Billie Jean King on Democracy, Race and Reconciliation

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The BJK Interview – Part II

Bill Simons

The Battle of the Sexes was truly a unique event. It was part circus, part grudge match…

You know why the Battle of the Sexes was huge? After that, you couldn’t get on a tennis court. That match changed everything. Everyone started to play, and that meant more fans. Women would go to the market in their tennis skirts. Our sport had so much going in the United States. We had over 50 events. Team Tennis once had 16 teams. We don’t have that anymore, and it’s hurt America’s prestige in the sport. The big guys like Roger and Rafa have the power in the ATP and in the media. 

America desperately needs a male champion. I love Seb Korda, and I wish Frances Tiafoe would break through. Everything I think about is whether it helps the sport. We need more money for the grass roots to develop a pipeline to the pros.

We still have to figure out how tennis can attract the really good athletes.

What you do is take one or two kids off the soccer or basketball team. You look at the kids with hand-eye coordination and timing. The first thing I look at is striking ability. It’s like baseball – if you can’t hit the ball you’re not going to make the team.

You always think about both genders. What’s your message to men?

Men have been great allies to me. Without them I’d never have had the life I’ve had. I want men to stay allies to all of us. Without [Phillip Morris chief] Joe Cullman, we wouldn’t have what we have today.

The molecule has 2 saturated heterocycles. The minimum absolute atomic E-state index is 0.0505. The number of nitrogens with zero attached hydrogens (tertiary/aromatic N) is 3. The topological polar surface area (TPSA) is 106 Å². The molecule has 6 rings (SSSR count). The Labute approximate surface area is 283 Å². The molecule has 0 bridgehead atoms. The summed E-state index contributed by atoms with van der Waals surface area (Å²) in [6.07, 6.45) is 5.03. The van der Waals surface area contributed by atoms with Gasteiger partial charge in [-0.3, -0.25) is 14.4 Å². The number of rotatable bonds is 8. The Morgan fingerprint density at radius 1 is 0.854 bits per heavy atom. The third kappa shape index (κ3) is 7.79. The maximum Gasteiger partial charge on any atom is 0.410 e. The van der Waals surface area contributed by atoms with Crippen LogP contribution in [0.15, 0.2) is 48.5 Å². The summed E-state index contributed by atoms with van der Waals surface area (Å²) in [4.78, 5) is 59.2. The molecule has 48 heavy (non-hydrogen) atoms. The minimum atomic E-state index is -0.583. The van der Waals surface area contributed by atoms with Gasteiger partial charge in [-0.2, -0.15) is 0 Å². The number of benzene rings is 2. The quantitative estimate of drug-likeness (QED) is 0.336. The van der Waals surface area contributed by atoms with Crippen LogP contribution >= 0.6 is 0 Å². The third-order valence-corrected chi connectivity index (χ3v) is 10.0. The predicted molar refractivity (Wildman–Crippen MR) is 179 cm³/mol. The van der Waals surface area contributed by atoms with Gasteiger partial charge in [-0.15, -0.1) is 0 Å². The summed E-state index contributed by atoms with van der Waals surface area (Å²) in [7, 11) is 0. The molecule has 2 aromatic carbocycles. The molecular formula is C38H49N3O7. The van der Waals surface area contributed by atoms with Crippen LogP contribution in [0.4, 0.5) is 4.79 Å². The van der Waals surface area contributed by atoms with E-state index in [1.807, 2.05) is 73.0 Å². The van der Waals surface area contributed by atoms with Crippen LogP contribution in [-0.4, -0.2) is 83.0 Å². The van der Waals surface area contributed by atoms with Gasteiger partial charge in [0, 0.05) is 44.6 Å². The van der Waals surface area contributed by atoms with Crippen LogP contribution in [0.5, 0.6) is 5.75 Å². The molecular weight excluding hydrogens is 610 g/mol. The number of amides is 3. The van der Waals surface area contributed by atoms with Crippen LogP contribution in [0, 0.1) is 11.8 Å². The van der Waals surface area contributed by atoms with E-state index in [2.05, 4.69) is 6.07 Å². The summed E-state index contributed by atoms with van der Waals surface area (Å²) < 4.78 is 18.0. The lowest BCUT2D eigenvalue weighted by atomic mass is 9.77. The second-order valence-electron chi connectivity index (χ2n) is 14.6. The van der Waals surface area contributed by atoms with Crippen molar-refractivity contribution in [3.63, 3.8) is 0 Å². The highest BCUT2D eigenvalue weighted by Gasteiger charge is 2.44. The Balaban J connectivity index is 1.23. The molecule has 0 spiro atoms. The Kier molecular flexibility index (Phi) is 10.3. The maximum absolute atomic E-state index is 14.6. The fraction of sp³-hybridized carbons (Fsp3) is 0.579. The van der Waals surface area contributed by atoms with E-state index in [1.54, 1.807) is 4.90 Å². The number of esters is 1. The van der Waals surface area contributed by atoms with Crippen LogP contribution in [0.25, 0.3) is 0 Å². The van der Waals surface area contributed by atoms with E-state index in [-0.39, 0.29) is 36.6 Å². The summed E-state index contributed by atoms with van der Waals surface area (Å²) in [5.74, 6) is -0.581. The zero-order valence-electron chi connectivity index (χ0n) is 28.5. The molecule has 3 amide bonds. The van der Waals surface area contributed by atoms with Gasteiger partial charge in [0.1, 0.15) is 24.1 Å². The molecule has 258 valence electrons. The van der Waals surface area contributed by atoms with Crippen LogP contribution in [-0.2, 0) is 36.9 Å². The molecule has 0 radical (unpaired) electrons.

Every time I see Osaka or Venus get a big check or women have tournaments or get equal prize money, I think it all goes back to the Original 9, and our hopes and prayers for future generations and our willingness to sacrifice our careers and to maybe never play again. Our hope was that our new circuit would allow any girl in the world who was good enough a place to compete, that women would be appreciated for our accomplishments, not only our looks, and, most important, to be able to make a living playing tennis. Those three things came true because of the courage Gladys Heldman and the Original 9 had when we did that $1.00 rebellion and signed our contracts.

One of the Original 9, Christie Pigeon, said they had more impact than the feminists, because they showed they were as interesting as men. Judy Dalton said none of them realized what an unbelievable thing it would end up being.

We were scared to death it wouldn’t happen. If we didn’t make it happen quickly we could have been obliterated pretty quickly. We were fortunate the stars aligned with Gladys and the tournament people, who in 1971 were willing to take a huge risk on a women’s tournament.

In your book you talk about Mandela befriending his prison guards. You and Bobby Riggs were fierce foes, yet you became friends, and just before he died you had a poignant exchange with him, when you shared your love for each other. At an Olympic dinner, you even reconciled with the great Jack Kramer, whom you admired, but said “got in your way a lot.” You asked him, “Can we start over?” What’s the importance of  reconciliation?

It’s very important to look at the good of everyone. It allows you to move on. Forgiveness, love and kindness allow you to keep moving and to not keep using negative energy. You want to use that positive energy. I’m very good at letting go. The only time I use negative energy is when I’m goading myself. It works for me. It probably worked for hotheads like McEnroe and Connors. It helps us find more energy to get going and be more focused.

Should tennis allow players to show more expression and let their personalities come out?


The former head of Canadian tennis said the worst two words in tennis are, “Quiet, please!”

Get rid of it. The establishment hated us. They should’ve embraced us.

There have been advances in women’s rights and the LGBTQ+ community…